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(Emma Freer/Austonia)

This year has proven to be a critical one for transit investment in Austin. Despite the pandemic, the metro welcomed its latest corporate resident, Tesla; received billions of dollars in state funding to expand I-35; and watched as city voters overwhelmingly approved Project Connect, which will transform the local transit system.


The Austin Chamber hosted a virtual regional mobility program on Monday to discuss the impact of these projects, with a special focus on job creation. Here are five big takeaways from the event:

1. Austin's workforce lured the Tesla Gigafactory.

When Tesla CEO Elon Musk announced in July that his electric car company would build its next Gigafactory in Austin, local taxing districts had already promised significant tax breaks to sweeten the deal.

But Rohan Patel, senior global director for public policy and business development, said Austin's most alluring asset was its people.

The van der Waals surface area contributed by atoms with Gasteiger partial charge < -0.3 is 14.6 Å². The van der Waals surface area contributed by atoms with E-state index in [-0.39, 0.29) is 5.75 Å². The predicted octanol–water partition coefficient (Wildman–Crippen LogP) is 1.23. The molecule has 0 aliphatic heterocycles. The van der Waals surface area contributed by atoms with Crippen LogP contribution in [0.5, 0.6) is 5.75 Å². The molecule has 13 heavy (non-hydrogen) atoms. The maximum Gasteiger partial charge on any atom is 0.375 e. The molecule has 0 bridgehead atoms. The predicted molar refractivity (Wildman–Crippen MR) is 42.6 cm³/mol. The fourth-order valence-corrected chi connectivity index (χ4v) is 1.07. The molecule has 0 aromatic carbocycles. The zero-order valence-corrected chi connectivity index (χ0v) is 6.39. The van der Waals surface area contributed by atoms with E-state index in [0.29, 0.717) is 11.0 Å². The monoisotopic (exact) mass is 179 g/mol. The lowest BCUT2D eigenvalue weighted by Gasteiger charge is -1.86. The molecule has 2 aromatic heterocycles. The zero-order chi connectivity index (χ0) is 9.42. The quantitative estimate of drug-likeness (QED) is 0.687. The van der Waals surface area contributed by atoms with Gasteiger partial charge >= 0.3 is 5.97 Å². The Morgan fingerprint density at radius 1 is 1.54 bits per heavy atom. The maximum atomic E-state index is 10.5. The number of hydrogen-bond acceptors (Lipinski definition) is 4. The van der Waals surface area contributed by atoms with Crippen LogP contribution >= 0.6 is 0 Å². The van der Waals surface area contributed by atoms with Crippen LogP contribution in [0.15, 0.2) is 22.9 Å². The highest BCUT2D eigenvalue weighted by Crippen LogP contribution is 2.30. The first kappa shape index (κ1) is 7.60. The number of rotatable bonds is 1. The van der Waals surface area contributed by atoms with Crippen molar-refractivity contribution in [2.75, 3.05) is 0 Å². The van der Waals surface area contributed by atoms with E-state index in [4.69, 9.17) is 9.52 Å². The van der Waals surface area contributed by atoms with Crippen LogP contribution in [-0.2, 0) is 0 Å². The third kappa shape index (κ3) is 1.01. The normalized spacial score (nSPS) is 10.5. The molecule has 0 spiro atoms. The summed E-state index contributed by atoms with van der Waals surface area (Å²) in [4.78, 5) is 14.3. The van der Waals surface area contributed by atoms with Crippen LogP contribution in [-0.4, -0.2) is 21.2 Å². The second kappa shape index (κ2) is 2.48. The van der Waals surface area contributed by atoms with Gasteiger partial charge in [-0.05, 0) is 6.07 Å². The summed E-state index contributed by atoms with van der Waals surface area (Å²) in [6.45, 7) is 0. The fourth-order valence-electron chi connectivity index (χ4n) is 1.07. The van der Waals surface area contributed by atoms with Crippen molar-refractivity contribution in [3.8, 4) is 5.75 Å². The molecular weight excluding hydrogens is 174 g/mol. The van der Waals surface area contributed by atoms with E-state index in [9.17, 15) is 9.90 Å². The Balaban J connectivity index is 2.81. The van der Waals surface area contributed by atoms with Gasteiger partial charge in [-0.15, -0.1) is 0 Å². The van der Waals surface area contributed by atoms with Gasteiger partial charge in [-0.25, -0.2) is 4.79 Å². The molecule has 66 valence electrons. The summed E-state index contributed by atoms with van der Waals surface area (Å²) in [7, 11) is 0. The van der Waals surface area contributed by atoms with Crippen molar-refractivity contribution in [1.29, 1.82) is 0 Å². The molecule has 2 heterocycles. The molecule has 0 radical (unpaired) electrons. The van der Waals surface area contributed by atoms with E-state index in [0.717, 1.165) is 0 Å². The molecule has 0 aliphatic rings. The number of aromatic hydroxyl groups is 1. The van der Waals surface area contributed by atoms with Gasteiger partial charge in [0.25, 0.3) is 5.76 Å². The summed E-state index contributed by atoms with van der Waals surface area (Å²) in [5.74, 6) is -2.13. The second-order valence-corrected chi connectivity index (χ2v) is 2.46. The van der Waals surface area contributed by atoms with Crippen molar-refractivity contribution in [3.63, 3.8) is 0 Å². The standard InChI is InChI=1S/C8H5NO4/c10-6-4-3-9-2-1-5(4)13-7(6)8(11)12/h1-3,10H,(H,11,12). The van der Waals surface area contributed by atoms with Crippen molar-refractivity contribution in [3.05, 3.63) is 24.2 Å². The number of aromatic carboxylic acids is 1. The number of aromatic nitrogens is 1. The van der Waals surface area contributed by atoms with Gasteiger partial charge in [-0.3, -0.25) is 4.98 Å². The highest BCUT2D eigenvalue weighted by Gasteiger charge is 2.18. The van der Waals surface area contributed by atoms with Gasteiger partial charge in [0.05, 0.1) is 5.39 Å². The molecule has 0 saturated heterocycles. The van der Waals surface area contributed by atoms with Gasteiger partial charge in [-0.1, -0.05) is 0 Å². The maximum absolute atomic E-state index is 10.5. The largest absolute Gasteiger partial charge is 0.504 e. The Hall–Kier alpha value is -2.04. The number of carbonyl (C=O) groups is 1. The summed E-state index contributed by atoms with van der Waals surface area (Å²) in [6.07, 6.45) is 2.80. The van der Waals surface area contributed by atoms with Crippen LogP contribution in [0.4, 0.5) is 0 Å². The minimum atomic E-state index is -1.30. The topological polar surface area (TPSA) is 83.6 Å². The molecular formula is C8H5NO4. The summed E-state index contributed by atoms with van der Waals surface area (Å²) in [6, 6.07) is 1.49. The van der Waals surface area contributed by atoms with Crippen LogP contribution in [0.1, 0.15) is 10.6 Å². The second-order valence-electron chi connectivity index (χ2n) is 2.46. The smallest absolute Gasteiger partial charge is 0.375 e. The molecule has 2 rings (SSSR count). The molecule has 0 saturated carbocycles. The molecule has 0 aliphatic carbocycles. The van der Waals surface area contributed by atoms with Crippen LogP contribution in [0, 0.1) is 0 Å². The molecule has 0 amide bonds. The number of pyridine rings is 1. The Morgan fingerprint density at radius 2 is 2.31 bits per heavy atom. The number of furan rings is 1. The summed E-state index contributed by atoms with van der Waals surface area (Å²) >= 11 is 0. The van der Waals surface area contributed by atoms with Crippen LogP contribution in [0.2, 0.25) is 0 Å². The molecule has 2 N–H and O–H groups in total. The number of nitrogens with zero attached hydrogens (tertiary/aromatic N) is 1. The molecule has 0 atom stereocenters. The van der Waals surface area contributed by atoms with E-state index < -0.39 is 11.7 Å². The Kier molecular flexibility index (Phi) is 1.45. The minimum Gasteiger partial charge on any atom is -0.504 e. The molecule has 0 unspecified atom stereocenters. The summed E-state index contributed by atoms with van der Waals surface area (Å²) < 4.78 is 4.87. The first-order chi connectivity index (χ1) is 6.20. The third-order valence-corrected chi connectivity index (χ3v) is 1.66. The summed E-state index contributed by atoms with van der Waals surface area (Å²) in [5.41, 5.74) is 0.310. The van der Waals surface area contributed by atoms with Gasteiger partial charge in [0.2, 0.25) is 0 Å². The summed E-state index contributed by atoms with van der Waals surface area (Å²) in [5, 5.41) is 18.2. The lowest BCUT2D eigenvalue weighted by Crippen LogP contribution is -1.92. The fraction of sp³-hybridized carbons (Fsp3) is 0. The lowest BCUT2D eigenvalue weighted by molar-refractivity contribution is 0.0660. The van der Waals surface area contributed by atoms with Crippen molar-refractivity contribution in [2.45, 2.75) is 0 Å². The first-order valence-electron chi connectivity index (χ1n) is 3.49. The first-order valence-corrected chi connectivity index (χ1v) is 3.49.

"One of the major reasons we chose this site is because of the availability of talent among all levels," Patel said during the Chamber event.

Since July, Tesla has begun construction on the Southeast Travis County site of its forthcoming factory, set to open this spring, and posted more than 100 local jobs.

"We're just raring to go," Patel said.

Aside from construction work, Tesla promises to create 5,000 new jobs by the time its factory is fully built. To support those positions, the company is working closely with Del Valle ISD and Austin Community College to build workforce pipelines.

"Even during this really difficult time for the country and the globe, the welcome and the, overwhelming really, reception that we've gotten in Central Texas and Travis County is just fantastic," Patel said.

2. Signs point to the federal government investing in Project Connect.

With decisive victory, next steps are to appoint Project Connect oversight board and secure federal funding.

(Capital Metro/Twitter)

Project Connect, a $7.1 billion transit system overhaul, will be paid for primarily by 1) a property tax rate hike for city of Austin residents and 2) as-yet-unsecured federal grants.